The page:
Methods for seated posture recognition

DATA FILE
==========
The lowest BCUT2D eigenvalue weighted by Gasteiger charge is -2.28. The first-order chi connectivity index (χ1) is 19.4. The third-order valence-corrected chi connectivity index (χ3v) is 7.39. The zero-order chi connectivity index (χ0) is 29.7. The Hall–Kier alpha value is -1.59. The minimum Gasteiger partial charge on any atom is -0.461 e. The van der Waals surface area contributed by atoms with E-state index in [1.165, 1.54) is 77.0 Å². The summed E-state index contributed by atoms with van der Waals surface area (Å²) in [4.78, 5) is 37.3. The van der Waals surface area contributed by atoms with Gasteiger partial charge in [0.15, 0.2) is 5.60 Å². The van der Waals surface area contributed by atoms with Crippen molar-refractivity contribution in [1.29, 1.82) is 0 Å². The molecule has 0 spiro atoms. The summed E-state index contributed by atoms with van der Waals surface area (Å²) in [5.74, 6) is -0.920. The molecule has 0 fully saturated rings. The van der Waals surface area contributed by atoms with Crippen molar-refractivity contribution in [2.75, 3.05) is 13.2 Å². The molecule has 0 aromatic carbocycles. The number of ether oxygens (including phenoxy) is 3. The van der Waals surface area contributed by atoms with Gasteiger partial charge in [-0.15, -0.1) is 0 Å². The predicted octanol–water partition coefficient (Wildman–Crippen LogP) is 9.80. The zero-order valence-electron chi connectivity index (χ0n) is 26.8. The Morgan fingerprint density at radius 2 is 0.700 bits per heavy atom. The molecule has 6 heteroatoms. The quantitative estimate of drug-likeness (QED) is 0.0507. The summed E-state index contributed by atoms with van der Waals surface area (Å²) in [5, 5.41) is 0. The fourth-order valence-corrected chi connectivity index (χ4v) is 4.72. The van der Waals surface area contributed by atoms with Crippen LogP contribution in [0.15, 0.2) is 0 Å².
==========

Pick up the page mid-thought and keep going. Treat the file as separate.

With changes in business practice and life style, increasingly people travel spending prolonged periods of time sitting on airplanes, trains, or cars. Hence sitting comfort has become a critical issue due to fitness and health implications. Focusing on airplanes and based on the idea that a ’responsive environment’ (environment that adapts to independently assessed passengers conditions and adjust itself to them) will provide high level of comfort, we investigated ways of performing a continuos real time physiological monitoring of the passengers. A smart seat is hence the interface structure to allow passengers to be monitored, together with external sensors, such as environmental temperature sensors, humidity sensors, etc. (those last ones are not subjects of the present work). The smart seat is the physiological monitoring system that analyses in real time individual passengers’ status, such as their body temperature, heart rate, posture, activity, etc. Seated posture recognition is the subject of this study. The aim of this study is to evaluate the relevant postures assumed on airplanes’ seats and to develop a robust method for their recognition. Moreover we wanted to develop a commercial prototype of a non-invasive passengers monitoring system on airplanes (i.e. a smart seat capable to detect different aspects of the passenger’s conditions like its body temperature, its activity, etc.). Few studies have been conducted in the past concerning seated posture recognition; all of them involved a high number of sensors for an accurate result. The novelty of this study is the overall simplicity of the system and the commercial feasibility; it is indeed based on the following requirements: the number of sensors involved must be as small as possible so to not interfere with other physiological monitoring modules integrated on the seat (such as temperature evaluation, hearth rate analysis, etc.), and to keep the weight and the cost relatively low. 4 5 The recognition was performed by using a combination of the following devices, depending on the analysis performed: pressure mats mounted on the seat, force plates, and eventually cameras for image analysis. After determining the postures to be classified we created a ’Posture Database’ containing information about the relevant parameters for each of those. Two different approaches to posture recognition were investigated: an analytical method which reconstructs the passenger’s posture by using a small number of inputs (solely form force plates data); and a pattern recognition method that makes guesses about the passenger posture by accessing to the database of classified postures. Both the approaches showed successful results. In this pioneering study we created a Posture Database, not found in literature, and developed methods for seated posture recognition that rely on the use of a limited number of sensor. Furtherly, a prototype of a smart seat capable to recognise the user’s posture was developed within the FP6 project “SEAT: Smart tEchnologies for stress free Air Travel” and it can lead to many exciting applications such as responsive environment and personal comfort settings in vehicles, automatic control of airbag deployment forces, ergonomics of furniture design, and biometric authentication for computer security.
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